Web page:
 1996  1999  1999  1999  2000

Oregon Manufacturing Extension Program Oregon global warming education campaign Net metering legislation Electric utility restructuring Exec. Order on Sustainability for government

History Cont.
 2003  2005

 2005
 2006

Executive Order on Sustainability strengthened Governors Renewable Energy Action Plan Oregon biofuels legislation introduced Renewable Energy Working Group

Recent Legislative Advances

SB 838 – Oregon Renewable Energy Act
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Creates a Renewable Portfolio Standard (RPS) to be met by 2025 - 25 by 25 RPS for large electric suppliers (at least 3% of the electricity) = 25% renewables RPS for smaller electric suppliers (1.5%-3%) = 10% renewables RPS for consumer-owned utilities = 5% renewables Renewable sources include wind, solar, ocean, geothermal, biomass, hydropower and hydrogen gas Utilities can use Renewable Energy Certificates (RECs) to comply

HB 2210 – Oregon Biofuels Legislation
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Creates a “farm to fuel” Renewable Fuel Standard The RFS for biodiesel and ethanol is based on instate production under the authority of the OR Dept of Agriculture Gas cannot contain MTBE or other specific additives State agencies must use biodiesel for backup power generation Tax credit for agricultural producers and biomass collectors Increases property tax incentives Coal-fueled facilities are precluded from site certificate exemption for ethanol and biodiesel production. Some biofuel production facilities can be on land zoned exclusively for farm use.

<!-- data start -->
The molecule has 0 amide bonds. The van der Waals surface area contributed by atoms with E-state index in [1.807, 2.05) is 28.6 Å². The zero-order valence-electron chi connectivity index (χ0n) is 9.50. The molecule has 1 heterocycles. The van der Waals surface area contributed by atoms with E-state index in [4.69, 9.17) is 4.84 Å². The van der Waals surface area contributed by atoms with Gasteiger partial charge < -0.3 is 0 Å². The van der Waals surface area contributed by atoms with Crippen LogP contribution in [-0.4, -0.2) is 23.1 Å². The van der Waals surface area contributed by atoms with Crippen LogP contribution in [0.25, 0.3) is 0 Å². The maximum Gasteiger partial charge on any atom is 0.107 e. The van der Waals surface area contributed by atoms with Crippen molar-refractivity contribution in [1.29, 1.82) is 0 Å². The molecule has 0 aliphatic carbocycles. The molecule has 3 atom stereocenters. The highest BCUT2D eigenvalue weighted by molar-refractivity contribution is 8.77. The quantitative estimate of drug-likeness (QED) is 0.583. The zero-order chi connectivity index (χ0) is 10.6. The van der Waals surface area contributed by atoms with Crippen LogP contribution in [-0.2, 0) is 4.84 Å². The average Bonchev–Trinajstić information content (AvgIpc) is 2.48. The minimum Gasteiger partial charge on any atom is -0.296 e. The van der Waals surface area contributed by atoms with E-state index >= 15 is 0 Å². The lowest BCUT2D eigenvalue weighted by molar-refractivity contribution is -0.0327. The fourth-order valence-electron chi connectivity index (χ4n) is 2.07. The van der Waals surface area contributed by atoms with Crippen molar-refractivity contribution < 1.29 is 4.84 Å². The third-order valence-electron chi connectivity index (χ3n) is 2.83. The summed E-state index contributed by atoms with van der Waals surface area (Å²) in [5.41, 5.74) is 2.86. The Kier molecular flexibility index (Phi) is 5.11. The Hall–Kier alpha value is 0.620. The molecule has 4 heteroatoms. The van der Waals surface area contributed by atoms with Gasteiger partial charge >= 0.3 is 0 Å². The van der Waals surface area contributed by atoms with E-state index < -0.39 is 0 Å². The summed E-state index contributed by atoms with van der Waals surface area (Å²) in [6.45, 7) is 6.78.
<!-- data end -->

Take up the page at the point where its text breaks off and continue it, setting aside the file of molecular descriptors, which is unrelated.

Business Energy Tax Credit (BETC)
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Increased max BETC to $10 million for facilities that: 1) use/produce renewable energy resources; 2) high-efficiency combined heat and power facilities; and 3) renewable energy manufacturing facilities Increased cap of qualified project cost from $10 million to $20 million Tax credit = 50% of eligible costs if completed on or after 1/1/2007 for: 1) qualifying renewable energy resource equipment manufacturing facilities; and 2) renewable energy resource facilities Tax credit = 35% for other qualifying facilities Tax credit for home-builder-installed renewable energy systems = $9,000 Tax credit for high performance home = $12,000 Mass transits districts that serve more than 50,000 residents qualify for the BETC Combined heat & power projects are eligible for the BETC; size of these projects can be up to 10 megawatts Sunset date of 2016

Senate Bill 875 – Oregon Innovation Plan/Ocean Energy
 “Ocean

wave energy” added to list of renewable resources that qualify for tax incentives

House Bill 2620 – Solar Energy
 If

a building receives state funds, state/local gov’t must dedicate 1.5% of the cost of constructing a new building or renovating an existing building to solar energy technologies.

Call to Action
Economy  Jobs Creation – Manufacturing  Quality of Life  Capitalism - role of greed  Conservation of Precious Resources  Environmental Protection
 Green

 JRB@AterWynne.com

 503.226.8610